It looks like the EPA is holding nearly 50 mines for ransom to get tons of money out of one company that only had two mines in the new Superfund district the federal agency has declared across Silverton.

Long story short, when the EPA declared all those mining sites as part of the Superfund, they neglected to actually evaluate more than half of those sites to determine whether they were actually polluting the area.

The EPA admits that only 19 mine sites were actually examined through the hazard ranking system, while the remaining 27 sites merely looked suspicious. The EPA just went ahead and declared all those sites without any proof, promising to investigate for actual evidence of their accusation sometime in the future.

So we should just trust them, because look where that’s gotten us so far.

This all comes to light because the Sunnyside Gold Corp., the company which the EPA is trying to put on the financial hook for cleaning up all the mines but only owns two in the district, is challenging this Superfund designation process in court.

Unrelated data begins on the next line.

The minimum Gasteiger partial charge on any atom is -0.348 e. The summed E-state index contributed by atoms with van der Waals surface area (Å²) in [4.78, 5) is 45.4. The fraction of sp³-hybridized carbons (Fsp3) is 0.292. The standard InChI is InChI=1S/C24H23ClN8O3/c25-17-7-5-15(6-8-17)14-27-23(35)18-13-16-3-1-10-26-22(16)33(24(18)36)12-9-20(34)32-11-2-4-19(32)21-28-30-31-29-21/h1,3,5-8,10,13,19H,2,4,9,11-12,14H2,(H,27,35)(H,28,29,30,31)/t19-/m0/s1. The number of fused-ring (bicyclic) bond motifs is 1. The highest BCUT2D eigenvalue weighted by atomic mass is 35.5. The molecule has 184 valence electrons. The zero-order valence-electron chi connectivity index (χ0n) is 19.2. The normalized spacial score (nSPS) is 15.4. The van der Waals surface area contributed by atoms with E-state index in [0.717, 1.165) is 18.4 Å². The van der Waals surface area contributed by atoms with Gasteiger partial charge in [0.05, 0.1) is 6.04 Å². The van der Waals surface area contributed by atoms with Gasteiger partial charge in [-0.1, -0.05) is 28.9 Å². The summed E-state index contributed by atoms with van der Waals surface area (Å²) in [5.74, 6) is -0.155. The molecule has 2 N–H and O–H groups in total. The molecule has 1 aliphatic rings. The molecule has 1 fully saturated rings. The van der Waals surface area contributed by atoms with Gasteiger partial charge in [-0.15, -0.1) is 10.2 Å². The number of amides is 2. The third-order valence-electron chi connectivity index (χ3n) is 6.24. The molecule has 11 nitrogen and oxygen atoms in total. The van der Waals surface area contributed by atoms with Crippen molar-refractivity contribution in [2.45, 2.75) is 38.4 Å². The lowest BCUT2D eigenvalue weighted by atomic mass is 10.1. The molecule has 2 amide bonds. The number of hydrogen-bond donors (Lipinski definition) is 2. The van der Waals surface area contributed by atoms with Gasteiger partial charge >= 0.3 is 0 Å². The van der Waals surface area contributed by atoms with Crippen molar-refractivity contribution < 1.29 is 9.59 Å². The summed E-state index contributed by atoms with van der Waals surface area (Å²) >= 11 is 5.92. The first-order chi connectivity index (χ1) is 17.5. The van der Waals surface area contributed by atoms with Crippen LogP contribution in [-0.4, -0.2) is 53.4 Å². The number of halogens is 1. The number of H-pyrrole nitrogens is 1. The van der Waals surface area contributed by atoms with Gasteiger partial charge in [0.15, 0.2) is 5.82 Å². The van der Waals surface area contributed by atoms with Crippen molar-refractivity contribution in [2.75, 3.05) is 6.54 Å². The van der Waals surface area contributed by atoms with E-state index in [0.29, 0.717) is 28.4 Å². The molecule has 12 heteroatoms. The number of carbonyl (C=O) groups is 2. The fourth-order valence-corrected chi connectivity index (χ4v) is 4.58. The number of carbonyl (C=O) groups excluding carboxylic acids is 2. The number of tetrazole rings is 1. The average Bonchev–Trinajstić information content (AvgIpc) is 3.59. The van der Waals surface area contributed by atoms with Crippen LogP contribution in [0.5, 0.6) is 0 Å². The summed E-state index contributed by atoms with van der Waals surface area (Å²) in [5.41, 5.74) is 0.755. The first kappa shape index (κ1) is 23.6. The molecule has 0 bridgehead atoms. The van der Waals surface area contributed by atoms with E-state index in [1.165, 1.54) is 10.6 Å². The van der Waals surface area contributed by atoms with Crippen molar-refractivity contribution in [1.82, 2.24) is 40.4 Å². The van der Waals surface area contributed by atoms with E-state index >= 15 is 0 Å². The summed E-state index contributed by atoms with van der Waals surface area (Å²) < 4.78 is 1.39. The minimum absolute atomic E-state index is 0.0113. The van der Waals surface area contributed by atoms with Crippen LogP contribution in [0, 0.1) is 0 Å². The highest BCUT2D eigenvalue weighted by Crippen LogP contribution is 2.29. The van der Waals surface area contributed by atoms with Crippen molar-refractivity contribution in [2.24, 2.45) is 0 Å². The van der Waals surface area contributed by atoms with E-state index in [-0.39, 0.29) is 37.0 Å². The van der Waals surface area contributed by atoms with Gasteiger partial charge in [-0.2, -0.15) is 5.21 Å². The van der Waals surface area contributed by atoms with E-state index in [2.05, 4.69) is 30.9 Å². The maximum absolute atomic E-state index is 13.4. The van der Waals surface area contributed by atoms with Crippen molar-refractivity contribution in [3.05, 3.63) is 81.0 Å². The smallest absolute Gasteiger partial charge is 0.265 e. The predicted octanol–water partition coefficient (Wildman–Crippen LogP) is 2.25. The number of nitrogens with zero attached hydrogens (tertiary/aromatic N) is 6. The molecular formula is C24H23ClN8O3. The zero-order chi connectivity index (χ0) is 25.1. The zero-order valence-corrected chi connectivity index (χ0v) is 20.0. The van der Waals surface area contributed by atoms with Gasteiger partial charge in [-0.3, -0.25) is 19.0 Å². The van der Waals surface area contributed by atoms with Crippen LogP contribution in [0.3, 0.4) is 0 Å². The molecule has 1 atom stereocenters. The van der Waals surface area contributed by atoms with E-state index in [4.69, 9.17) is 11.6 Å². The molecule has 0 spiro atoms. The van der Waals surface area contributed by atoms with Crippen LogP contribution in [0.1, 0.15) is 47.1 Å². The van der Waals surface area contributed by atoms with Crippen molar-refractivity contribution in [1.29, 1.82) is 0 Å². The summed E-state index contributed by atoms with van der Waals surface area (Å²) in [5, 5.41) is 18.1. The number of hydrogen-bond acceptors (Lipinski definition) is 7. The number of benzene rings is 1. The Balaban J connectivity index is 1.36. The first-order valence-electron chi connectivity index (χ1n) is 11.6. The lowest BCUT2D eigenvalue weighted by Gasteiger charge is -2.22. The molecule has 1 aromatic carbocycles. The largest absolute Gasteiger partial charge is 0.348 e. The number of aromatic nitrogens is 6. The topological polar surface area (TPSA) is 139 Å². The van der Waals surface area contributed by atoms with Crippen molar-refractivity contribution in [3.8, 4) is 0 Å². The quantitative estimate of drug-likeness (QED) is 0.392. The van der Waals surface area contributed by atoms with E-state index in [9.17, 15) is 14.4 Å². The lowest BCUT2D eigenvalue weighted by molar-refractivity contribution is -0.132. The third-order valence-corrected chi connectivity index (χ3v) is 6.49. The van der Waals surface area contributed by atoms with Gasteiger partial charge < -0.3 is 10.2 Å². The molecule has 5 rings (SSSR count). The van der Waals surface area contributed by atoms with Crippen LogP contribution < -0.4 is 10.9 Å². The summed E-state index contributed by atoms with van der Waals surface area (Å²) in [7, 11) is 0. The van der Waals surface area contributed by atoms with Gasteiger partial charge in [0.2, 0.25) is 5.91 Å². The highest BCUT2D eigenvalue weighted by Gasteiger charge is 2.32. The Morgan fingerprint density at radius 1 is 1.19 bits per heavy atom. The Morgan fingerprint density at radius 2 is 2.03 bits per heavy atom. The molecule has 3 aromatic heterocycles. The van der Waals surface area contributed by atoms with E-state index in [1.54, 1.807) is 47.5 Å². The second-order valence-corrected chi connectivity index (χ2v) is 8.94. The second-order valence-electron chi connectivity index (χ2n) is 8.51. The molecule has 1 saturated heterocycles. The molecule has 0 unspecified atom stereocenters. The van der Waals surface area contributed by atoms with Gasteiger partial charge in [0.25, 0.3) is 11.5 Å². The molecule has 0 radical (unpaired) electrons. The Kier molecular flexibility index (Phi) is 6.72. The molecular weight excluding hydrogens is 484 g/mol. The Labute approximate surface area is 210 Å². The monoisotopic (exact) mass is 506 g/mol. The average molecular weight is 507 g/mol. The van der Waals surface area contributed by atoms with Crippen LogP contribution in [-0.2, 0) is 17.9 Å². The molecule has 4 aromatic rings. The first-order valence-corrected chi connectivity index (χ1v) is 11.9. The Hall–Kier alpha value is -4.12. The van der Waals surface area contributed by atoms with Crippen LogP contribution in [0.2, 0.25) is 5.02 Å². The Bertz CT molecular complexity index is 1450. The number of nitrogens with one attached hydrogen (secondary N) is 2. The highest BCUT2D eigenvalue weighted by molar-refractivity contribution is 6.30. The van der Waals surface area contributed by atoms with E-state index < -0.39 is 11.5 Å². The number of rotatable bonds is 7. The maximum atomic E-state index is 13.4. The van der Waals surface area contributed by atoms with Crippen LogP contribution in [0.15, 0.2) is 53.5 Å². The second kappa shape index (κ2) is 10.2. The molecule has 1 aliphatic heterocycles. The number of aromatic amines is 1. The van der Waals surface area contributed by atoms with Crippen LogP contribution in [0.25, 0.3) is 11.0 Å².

Sunnyside Gold’s mines were two of the 27 there were never fully examined to determine if it was actually causing any pollution.

The company was right to challenge the EPA in court, but what this also calls for is congressional oversight and an immediate investigation into how the EPA claims property for superfund cleanups without actually determining whether the sites need to be cleaned up in the first place.